In November I traveled to DC to issue a statement to the FDA advisory committee regarding breast density. Several radiologists, breast cancer patients and advocates, representatives from the American College of Radiology, as well as Karen Handel from the Susan G. Komen foundation were on hand to render opinions regarding a new rule being considered by the FDA, which would mandate the inclusion of breast density information in the official mammogram report that goes to the referring doctor, and that the radiology facility providing a mammogram…Read More
Thanks to the tireless efforts of dedicated grassroots patient advocates, NJ State Senators Loretta Weinberg and Nia Gill have sponsored a bill that will be brought before the next legislative session. This bill requires that all mammogram reports contain information on breast density, and requires insurers to cover comprehensive breast ultrasound screening if a mammogram demonstrates dense breast tissue. Studies have shown that adding an ultrasound to the mammogram for women with dense breasts results in a 50% increase in breast cancer detection.…Read More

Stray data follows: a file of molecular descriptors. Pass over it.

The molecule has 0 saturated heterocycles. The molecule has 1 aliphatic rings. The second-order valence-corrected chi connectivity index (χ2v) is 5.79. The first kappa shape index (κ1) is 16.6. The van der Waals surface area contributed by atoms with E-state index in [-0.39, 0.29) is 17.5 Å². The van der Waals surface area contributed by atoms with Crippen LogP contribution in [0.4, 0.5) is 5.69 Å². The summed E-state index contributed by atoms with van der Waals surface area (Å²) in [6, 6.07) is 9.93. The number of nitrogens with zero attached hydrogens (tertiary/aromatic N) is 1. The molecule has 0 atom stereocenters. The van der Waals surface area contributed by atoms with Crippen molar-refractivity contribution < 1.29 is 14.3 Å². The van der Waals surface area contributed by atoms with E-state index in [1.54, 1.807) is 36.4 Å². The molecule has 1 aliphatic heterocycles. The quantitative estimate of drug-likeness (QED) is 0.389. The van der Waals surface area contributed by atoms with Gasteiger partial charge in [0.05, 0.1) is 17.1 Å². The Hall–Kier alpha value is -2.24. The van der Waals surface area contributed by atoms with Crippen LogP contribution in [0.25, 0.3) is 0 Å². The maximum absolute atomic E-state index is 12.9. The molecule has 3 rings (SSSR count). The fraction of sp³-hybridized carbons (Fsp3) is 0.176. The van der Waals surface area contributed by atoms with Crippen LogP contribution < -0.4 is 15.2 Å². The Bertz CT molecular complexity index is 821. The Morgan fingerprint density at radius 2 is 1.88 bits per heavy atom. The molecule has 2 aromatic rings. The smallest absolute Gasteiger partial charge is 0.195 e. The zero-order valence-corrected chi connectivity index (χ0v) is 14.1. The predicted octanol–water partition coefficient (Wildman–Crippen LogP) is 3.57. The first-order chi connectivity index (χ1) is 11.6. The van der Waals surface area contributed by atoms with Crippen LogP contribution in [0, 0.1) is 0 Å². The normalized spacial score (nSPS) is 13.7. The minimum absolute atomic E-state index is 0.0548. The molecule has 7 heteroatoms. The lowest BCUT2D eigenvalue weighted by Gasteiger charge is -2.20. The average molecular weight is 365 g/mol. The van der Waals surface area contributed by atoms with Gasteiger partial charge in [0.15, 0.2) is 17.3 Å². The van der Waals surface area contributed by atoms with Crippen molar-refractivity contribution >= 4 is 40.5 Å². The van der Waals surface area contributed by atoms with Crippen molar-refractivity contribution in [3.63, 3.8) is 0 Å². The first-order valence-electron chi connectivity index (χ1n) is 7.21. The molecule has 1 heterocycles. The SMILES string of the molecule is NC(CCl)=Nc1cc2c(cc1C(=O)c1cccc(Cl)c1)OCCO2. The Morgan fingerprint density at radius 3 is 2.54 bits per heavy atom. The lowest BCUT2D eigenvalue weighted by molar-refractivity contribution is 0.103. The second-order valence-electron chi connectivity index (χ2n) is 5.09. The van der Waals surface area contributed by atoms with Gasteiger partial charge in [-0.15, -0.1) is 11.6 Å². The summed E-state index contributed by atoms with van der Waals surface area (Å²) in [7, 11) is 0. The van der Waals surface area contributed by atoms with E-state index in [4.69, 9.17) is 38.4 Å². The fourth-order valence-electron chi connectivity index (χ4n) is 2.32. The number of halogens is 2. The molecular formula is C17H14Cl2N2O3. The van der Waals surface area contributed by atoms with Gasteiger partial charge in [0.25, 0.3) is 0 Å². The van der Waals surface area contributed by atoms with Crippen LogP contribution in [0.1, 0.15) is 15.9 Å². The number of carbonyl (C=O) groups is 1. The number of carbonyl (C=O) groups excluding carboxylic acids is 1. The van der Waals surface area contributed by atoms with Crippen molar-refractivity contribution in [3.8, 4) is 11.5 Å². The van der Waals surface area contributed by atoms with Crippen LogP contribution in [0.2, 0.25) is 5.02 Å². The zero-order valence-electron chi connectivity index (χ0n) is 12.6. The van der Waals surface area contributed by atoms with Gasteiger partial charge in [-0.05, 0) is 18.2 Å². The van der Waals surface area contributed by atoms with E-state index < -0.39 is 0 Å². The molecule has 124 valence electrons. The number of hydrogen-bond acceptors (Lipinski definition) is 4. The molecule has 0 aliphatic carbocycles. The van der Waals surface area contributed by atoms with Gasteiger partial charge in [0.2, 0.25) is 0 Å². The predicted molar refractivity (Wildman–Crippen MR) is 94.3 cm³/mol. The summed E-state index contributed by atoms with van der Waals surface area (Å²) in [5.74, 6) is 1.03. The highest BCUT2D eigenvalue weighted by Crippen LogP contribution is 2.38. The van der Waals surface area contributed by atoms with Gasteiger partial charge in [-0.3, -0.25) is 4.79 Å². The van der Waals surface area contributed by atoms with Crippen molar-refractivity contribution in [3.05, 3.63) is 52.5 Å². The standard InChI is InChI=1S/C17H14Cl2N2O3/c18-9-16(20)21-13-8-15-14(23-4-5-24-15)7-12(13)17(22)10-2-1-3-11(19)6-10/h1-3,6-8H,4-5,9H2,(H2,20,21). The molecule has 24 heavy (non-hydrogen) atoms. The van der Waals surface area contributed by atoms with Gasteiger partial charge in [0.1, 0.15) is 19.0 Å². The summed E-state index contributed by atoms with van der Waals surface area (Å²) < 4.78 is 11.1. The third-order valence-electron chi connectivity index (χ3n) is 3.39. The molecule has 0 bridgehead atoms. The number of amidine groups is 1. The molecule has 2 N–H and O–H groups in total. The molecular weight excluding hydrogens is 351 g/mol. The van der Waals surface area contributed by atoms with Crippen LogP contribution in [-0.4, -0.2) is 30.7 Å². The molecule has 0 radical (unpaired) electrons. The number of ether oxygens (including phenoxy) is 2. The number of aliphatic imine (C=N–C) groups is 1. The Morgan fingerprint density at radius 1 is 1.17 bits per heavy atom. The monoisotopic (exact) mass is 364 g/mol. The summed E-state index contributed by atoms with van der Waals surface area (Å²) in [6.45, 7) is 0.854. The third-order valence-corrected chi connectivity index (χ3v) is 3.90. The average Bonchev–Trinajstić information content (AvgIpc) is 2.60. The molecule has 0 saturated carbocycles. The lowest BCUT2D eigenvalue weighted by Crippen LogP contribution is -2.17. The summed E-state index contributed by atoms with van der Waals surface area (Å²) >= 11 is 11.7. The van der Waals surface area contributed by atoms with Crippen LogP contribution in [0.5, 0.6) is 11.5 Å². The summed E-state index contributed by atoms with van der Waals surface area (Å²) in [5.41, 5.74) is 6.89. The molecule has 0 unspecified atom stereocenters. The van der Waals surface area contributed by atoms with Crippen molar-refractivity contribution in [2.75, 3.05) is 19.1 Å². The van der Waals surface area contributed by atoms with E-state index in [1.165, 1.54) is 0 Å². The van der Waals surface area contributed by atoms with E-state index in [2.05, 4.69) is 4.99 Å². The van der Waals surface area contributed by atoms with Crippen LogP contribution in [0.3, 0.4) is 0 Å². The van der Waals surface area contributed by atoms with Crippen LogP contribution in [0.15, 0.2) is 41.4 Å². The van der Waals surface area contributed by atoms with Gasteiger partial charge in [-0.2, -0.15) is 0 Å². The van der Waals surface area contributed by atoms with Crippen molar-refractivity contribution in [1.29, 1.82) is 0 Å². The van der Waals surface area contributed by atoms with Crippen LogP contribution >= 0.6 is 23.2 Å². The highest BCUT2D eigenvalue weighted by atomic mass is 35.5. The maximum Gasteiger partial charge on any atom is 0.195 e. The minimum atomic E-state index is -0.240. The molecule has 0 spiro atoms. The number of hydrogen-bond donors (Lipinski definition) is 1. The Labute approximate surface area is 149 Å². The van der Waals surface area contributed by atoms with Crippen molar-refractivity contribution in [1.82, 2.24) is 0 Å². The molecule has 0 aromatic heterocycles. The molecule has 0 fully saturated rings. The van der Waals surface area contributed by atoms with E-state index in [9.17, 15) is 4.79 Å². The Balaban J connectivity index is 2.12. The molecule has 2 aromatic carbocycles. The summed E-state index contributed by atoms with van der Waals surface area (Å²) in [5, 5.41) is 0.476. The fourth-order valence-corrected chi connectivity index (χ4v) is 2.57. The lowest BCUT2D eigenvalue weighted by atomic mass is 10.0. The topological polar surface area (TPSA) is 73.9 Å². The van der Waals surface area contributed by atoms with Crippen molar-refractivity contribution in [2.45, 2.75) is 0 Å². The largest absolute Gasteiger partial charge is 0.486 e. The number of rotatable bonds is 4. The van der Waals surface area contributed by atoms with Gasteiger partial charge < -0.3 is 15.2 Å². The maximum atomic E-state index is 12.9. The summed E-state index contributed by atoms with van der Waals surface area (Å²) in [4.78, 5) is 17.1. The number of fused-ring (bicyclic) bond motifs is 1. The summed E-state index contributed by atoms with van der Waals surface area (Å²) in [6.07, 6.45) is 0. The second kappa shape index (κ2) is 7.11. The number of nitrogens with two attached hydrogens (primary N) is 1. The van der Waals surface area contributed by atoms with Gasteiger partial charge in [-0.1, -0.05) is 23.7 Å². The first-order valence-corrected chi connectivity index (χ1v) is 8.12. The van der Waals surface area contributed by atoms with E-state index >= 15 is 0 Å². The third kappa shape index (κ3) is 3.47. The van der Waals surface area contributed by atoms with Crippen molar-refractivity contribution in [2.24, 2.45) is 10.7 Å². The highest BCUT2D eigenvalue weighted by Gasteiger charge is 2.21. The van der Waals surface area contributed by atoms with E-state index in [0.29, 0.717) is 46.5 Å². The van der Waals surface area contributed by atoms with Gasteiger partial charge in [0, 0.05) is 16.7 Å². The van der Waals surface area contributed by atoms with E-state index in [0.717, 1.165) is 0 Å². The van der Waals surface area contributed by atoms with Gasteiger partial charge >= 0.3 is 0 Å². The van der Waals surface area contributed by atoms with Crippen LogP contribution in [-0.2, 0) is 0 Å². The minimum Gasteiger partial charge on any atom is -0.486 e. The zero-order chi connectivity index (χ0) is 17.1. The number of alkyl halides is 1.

Breast Cancer Awareness Month ends on Monday. Of course awareness is important, but knowing what specific actions you can take to protect yourself against the disease is empowering. Breast cancer can strike anyone, with or without risk factors. However, there are several things you can do NOW to lessen the likelihood of advanced breast cancer happening to you.
1. Lace up and take a walk! According to the Women’s Health Initiative study, women who walked just 30 minutes per day at least 5 days a week (exercise pace, not a leisurely stroll) decreased their…Read More
Nancy Cappello, PhD and JoAnn Pushkin were interviewed on Good Morning America last week, talking about their experiences as women doing “everything right”: mammograms every year, healthy lifestyle, annual checkups. Yet even though they were good, compliant patients, they both were diagnosed with advanced breast cancers. How did this happen? Well, they were never informed that they have dense breast tissue, which confers an increased risk for breast cancer, AND makes a mammogram so hard to read that up to half of cancers won’t be seen.
Since they were …Read More